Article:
Abstract Title

Session S-06H: Puget Sound Shorelines and the Impacts of Armoring: State of the Science 2014

Keywords

Shorelines

Start Date

1-5-2014 1:30 PM

End Date

1-5-2014 3:00 PM

Description

Seawall armoring is ubiquitous along developed shorelines worldwide, but its effects on fish and crabs are poorly understood. In related studies, we compared habitat use between three nearshore sites that were modified by seawalls and three unarmored reference beaches with minimal anthropogenic structure in Elliott Bay, Washington. Snorkel surveys at the surface and scuba surveys at the bottom of the water column suggested that seawall armoring affects the species assemblage structures of fish and crabs in intertidal and shallow subtidal areas. Flatfish in particular were negatively impacted by seawall presence and occurred in lower densities at seawall sites than reference beaches. Additionally, all observations of larval fish and black rockfish Sebastes melanops occurred at the reference beach Olympic Sculpture Park. Diet sampling from juvenile Pacific salmon Oncorhynchus spp. captured at these sites suggested that seawall armoring also influences diet composition, especially by reducing benthic and epibenthic prey consumption. These results suggest that seawall armoring can influence the use of nearshore habitats by fish in Puget Sound.

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May 1st, 1:30 PM May 1st, 3:00 PM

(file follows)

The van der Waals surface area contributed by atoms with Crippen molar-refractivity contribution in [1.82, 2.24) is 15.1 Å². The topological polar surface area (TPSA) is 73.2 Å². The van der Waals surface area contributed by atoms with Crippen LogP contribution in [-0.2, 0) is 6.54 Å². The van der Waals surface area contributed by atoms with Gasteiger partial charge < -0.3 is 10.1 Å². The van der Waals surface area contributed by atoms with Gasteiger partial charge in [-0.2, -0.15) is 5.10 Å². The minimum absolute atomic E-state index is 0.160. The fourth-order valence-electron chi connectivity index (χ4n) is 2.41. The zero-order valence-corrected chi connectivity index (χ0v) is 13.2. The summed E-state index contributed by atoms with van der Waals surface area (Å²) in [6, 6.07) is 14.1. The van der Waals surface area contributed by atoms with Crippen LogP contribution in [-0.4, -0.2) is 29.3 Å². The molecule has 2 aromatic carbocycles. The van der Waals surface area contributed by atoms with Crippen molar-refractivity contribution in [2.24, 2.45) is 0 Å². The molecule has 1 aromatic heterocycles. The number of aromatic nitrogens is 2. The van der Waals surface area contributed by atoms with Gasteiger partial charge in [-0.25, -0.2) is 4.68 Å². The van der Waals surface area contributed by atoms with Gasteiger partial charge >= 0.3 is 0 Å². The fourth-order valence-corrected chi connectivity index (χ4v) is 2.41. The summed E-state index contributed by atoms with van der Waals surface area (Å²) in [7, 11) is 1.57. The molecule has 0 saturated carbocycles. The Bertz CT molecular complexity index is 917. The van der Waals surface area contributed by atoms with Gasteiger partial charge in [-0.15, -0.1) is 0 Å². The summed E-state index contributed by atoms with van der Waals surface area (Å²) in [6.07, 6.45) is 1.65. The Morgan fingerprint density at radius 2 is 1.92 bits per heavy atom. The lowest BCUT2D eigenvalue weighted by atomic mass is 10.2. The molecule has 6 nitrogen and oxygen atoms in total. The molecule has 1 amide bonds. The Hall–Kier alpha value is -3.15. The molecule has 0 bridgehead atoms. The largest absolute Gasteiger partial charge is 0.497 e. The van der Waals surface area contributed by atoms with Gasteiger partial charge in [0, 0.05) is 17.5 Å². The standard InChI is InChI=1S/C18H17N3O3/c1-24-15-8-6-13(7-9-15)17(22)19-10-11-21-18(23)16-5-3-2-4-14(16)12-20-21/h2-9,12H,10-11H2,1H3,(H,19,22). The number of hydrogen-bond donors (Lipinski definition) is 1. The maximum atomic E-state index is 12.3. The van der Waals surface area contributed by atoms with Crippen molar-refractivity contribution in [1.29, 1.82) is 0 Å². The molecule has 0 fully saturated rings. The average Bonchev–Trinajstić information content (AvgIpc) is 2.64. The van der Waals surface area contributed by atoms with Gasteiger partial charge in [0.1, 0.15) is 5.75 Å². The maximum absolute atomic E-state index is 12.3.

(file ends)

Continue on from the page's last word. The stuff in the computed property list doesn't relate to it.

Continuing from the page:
Assessing the effects of seawall armoring on fish in Elliott Bay, Washington

Room 607

Seawall armoring is ubiquitous along developed shorelines worldwide, but its effects on fish and crabs are poorly understood. In related studies, we compared habitat use between three nearshore sites that were modified by seawalls and three unarmored reference beaches with minimal anthropogenic structure in Elliott Bay, Washington. Snorkel surveys at the surface and scuba surveys at the bottom of the water column suggested that seawall armoring affects the species assemblage structures of fish and crabs in intertidal and shallow subtidal areas. Flatfish in particular were negatively impacted by seawall presence and occurred in lower densities at seawall sites than reference beaches. Additionally, all observations of larval fish and black rockfish Sebastes melanops occurred at the reference beach Olympic Sculpture Park. Diet sampling from juvenile Pacific salmon Oncorhynchus spp. captured at these sites suggested that seawall armoring also influences diet composition, especially by reducing benthic and epibenthic prey consumption. These results suggest that seawall armoring can influence the use of nearshore habitats by fish in Puget Sound.